Almost a month after his junior season at Penn State came to a sudden close, Cole Hults’ life changed forever.
The Stoughton native signed a two-year, entry-level contract with the National Hockey League’s Los Angeles Kings on the morning of Saturday, April 11. He became the eighth Nittany Lion in program history and fourth this season to sign an NHL contract.
Several hours later, Hults and senior Nate Sucese became Penn State’s first-ever CCM/AHCA All-Americans. Both players landed on the Second-Team West and were the only honorees from the Big Ten Conference.
Hults will skip his senior season at Penn State to join the Kings, who drafted him in the fifth round (134th overall) of the 2017 NHL Draft.
Fast track to State College
Hults, 21, played youth hockey in Stoughton before spending three seasons with the United States Hockey League’s Madison Capitols.
The 2017 Stoughton High School graduate skated in 122 total games for Madison and recorded 32 points (six goals, 26 assists) in his final season with the team.
One of his older brothers, Mitch, played at Lake Superior State and signed a free-agent contract with the Anaheim Ducks following his junior season in 2017.
“I’ve learned over the years from him,” Cole Hults said. “We train in the offseason together and work hard. He’s been a big part of my development and success, and I’d like to think I had a little to do with his success.”
Growth, accolades come in college
Hults became a starter for the 2018-19 Penn State team that made the NCAA Tournament, earning all-Big Ten honorable mention notice as a sophomore.
The 6-foot-2, 195 pounder started his breakout junior campaign with a hat trick in the season opener against Sacred Heart University, becoming the first defenseman in program history to accomplish the feat.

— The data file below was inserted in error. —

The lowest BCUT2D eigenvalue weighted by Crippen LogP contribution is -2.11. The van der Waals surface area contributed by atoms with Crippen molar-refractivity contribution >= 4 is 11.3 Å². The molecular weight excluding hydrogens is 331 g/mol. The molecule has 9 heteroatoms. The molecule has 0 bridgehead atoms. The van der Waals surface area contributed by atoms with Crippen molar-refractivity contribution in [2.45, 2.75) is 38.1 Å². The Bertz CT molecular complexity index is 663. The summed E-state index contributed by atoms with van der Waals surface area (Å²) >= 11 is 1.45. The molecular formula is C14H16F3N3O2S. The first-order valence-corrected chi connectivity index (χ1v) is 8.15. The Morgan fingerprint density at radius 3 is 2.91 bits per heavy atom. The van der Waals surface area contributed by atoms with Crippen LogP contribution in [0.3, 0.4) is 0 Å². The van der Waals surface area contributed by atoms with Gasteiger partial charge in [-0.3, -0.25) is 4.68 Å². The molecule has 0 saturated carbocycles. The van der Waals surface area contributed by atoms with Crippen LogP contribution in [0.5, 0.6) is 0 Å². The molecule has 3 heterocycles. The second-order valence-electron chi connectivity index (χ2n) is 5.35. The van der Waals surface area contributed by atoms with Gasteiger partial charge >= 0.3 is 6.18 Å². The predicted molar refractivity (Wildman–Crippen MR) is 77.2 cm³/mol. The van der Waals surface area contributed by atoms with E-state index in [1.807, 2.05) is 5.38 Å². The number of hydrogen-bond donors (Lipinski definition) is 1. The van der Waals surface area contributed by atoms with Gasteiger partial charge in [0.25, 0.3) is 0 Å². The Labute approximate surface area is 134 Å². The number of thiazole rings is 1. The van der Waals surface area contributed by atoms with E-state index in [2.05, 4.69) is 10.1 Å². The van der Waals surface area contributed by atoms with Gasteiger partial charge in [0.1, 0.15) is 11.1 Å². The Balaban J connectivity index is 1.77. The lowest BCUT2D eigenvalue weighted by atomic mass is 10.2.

Hults’ eight goals this season were a career high, a single-season school record among defenseman and first in the Big Ten by a blueliner. He led Big Ten defensemen in assists with 22, which also tied a career-best.
Hults’ 30 points ranked first among Big Ten blueliners and 10th nationally. He led the conference in plus/minus with a +23 rating – tied for sixth nationally and fourth among defenseman.
Consistent play and solid statistics led to Hults being named a finalist for both the Big Ten Player of the Year and NCAA Defensive Player of the Year honors.
Penn State won the Big Ten regular-season title and was scheduled to host Minnesota in the conference tournament opener on March 14, two days after the NCAA canceled all 2020 winter and spring championships due to concern over the coronavirus.
“It was really too bad the season ended early, but it was a great year,” Hults said. “We had a special group of guys. With me being an upperclassman, I stepped into a leadership role and had a good year numbers-wise. I knew it was the right time to take the next step.”
PSU legacy cemented, focus shifted
Hults did not miss a single game in his three years at Penn State. His +48 career rating over 111 games ranks third all-time in program history. He finished as the career record holder for points (78) and assists (61) by a defenseman, while his 17 goals placed him second all-time among blueliners.
Hults is back in Stoughton training for the first step in his professional career.
“I’m focusing on eating well and working on my mind and body,” he said. “My dad has plenty of equipment at home, so I’m working out five times a week.”
Hults could be fast-tracked to a young Kings team in the middle of a rebuild. Los Angeles won the Stanley Cup in 2012 and 2014, but has just one playoff win over the last five seasons.
“They’ve told me I’ll have every opportunity to make the team,” Hults said. “Ultimately, it’s up to me. They haven’t told me whether I’m going to be in the NHL or the minors.”